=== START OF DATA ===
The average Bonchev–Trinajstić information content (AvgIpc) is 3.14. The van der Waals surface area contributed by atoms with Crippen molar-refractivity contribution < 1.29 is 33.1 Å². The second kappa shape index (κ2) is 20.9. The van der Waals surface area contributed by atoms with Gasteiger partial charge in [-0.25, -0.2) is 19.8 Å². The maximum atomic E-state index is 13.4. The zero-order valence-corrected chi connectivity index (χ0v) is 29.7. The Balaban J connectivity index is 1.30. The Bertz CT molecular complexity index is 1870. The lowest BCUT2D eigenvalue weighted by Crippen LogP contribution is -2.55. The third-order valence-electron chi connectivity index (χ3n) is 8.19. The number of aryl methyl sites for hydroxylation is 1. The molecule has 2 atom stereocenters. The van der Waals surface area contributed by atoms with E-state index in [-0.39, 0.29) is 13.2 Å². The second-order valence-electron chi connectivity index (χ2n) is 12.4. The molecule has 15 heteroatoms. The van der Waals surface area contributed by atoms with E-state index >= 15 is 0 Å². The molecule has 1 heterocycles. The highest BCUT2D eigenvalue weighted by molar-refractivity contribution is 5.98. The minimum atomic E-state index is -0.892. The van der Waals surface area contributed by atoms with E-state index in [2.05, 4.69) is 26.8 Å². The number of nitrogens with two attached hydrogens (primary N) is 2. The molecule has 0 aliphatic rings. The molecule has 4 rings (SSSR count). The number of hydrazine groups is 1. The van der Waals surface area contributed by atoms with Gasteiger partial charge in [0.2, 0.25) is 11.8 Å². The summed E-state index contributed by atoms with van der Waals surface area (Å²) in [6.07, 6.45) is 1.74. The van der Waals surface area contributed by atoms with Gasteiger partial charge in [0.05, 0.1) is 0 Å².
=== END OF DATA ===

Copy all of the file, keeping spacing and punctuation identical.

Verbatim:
The average Bonchev–Trinajstić information content (AvgIpc) is 3.14. The van der Waals surface area contributed by atoms with Crippen molar-refractivity contribution < 1.29 is 33.1 Å². The second kappa shape index (κ2) is 20.9. The van der Waals surface area contributed by atoms with Gasteiger partial charge in [-0.25, -0.2) is 19.8 Å². The maximum atomic E-state index is 13.4. The zero-order valence-corrected chi connectivity index (χ0v) is 29.7. The Balaban J connectivity index is 1.30. The Bertz CT molecular complexity index is 1870. The lowest BCUT2D eigenvalue weighted by Crippen LogP contribution is -2.55. The third-order valence-electron chi connectivity index (χ3n) is 8.19. The number of aryl methyl sites for hydroxylation is 1. The molecule has 2 atom stereocenters. The van der Waals surface area contributed by atoms with E-state index in [-0.39, 0.29) is 13.2 Å². The second-order valence-electron chi connectivity index (χ2n) is 12.4. The molecule has 15 heteroatoms. The van der Waals surface area contributed by atoms with E-state index >= 15 is 0 Å². The molecule has 1 heterocycles. The highest BCUT2D eigenvalue weighted by molar-refractivity contribution is 5.98. The minimum atomic E-state index is -0.892. The van der Waals surface area contributed by atoms with E-state index in [2.05, 4.69) is 26.8 Å². The number of nitrogens with two attached hydrogens (primary N) is 2. The molecule has 0 aliphatic rings. The molecule has 4 rings (SSSR count). The number of hydrazine groups is 1. The van der Waals surface area contributed by atoms with Gasteiger partial charge in [0.2, 0.25) is 11.8 Å². The summed E-state index contributed by atoms with van der Waals surface area (Å²) in [6.07, 6.45) is 1.74. The van der Waals surface area contributed by atoms with Gasteiger partial charge in [0.05, 0.1) is 0 Å².